Retinal implants: light into the dark

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Retinal implants: light into the dark
Retinal implants: light into the dark

Light in the Dark

New visual prostheses are intended to replace missing or defective photoreceptors in the retina - and give blind people some sight again.

Since he was diagnosed with retinitis pigmentosa at the age of six, Peter Böhm has lived with the knowledge that his eyesight will steadily decrease. The hereditary disease, in which light-sensitive cells in the retina die off, affects about one in 4000 people. It usually causes significant visual impairments such as night blindness, increased sensitivity to glare and tunnel vision. Some of those affected even become completely blind. In 2014, Böhm himself was no longer able to see with his left eye at all and with his right only to a very limited extent.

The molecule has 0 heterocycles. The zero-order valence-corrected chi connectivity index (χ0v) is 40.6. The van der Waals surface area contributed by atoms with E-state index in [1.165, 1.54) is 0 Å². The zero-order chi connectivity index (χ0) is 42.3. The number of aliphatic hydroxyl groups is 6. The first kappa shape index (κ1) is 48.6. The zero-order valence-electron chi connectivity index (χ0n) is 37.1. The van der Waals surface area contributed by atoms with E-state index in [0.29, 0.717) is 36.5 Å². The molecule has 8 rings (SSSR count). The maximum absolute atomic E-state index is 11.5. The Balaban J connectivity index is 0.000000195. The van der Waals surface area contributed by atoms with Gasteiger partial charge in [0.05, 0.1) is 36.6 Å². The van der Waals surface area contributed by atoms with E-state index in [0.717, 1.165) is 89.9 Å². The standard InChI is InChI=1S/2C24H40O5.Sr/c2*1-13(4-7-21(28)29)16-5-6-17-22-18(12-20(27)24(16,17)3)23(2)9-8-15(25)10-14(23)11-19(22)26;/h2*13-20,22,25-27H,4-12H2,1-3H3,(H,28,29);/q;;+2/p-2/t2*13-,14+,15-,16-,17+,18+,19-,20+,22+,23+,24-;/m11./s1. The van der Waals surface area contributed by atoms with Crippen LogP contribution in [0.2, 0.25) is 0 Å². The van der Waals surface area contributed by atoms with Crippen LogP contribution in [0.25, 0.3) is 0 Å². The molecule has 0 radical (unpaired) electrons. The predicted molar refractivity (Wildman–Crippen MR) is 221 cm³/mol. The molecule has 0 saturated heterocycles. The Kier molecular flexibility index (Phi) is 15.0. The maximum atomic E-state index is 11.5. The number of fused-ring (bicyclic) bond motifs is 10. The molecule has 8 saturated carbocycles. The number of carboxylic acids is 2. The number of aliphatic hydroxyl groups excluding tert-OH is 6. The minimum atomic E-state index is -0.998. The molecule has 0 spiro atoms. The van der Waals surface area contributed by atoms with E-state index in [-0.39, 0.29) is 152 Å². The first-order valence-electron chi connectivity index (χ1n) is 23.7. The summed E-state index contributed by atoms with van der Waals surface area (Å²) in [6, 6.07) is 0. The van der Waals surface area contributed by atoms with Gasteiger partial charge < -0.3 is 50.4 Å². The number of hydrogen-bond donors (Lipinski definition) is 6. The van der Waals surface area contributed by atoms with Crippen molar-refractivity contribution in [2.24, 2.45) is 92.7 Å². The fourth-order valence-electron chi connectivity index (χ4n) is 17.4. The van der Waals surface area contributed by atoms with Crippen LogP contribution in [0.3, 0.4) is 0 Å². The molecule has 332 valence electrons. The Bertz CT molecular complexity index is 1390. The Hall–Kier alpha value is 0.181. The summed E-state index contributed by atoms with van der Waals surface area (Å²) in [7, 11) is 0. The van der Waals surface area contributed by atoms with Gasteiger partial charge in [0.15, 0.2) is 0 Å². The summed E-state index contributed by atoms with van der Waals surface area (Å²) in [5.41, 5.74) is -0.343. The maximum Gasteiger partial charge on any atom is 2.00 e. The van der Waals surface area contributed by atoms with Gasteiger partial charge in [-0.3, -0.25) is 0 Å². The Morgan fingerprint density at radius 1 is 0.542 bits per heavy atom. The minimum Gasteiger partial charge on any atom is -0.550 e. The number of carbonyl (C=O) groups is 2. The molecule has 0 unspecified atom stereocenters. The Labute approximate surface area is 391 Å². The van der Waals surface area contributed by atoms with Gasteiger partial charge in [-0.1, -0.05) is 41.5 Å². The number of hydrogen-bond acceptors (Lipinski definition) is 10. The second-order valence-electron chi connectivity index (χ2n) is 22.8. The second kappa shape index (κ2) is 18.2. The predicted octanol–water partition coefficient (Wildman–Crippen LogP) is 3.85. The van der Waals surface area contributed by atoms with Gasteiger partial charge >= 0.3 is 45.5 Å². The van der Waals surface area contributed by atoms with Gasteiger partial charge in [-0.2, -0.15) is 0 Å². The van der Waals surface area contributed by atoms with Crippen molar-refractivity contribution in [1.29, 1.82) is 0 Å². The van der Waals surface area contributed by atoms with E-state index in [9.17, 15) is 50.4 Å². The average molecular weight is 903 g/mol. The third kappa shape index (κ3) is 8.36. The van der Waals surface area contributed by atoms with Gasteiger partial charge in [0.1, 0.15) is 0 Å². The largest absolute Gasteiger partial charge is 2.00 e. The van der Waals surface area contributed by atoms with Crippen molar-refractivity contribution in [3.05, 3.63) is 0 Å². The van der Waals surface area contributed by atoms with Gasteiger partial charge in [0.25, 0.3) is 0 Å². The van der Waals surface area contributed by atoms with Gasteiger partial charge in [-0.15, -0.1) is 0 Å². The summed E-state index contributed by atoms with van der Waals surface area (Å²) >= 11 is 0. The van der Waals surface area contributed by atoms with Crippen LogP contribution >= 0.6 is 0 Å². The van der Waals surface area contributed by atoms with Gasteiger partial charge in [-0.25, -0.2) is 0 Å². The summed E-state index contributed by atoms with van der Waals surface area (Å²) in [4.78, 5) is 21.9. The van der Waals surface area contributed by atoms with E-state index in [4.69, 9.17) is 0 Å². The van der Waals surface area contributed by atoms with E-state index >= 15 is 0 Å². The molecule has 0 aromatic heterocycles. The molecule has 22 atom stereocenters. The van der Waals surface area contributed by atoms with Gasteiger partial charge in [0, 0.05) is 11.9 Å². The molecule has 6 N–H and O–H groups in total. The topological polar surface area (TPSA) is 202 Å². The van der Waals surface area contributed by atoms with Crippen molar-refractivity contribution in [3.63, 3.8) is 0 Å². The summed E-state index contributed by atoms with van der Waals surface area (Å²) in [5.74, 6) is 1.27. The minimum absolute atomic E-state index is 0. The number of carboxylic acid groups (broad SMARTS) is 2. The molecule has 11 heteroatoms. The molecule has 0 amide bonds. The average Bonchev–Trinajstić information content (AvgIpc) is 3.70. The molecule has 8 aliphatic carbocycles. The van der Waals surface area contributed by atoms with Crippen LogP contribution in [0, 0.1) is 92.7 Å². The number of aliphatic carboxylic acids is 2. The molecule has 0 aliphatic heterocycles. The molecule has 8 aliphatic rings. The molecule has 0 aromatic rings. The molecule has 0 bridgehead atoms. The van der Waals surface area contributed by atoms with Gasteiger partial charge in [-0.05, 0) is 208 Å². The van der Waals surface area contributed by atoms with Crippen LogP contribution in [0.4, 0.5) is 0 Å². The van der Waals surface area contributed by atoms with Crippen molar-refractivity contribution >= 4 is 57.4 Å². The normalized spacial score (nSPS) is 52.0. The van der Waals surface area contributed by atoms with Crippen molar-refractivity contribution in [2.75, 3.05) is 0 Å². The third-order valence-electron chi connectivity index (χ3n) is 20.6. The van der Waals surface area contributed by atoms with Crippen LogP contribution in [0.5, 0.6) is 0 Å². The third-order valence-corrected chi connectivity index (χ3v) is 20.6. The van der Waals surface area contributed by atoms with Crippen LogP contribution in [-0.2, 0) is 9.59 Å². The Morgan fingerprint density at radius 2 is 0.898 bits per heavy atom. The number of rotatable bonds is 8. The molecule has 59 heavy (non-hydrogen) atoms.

That year he underwent an operation intended to partially restore his vision: he had a retinal implant placed in the retina of his left eye. Such visual prostheses consist of chips, each with a few hundred electrodes or light-sensitive photodiodes. They translate light into tiny electrical impulses, which they emit into their environment. Nerve cells in the retina register this signal and transmit it to the brain. The impression of "phosphenes", i.e. single-colored points of light, is then created in the cortex.

After the operation, Böhm watched fireworks at a folk festival. In a 2017 TEDx Talk, he described the experience…

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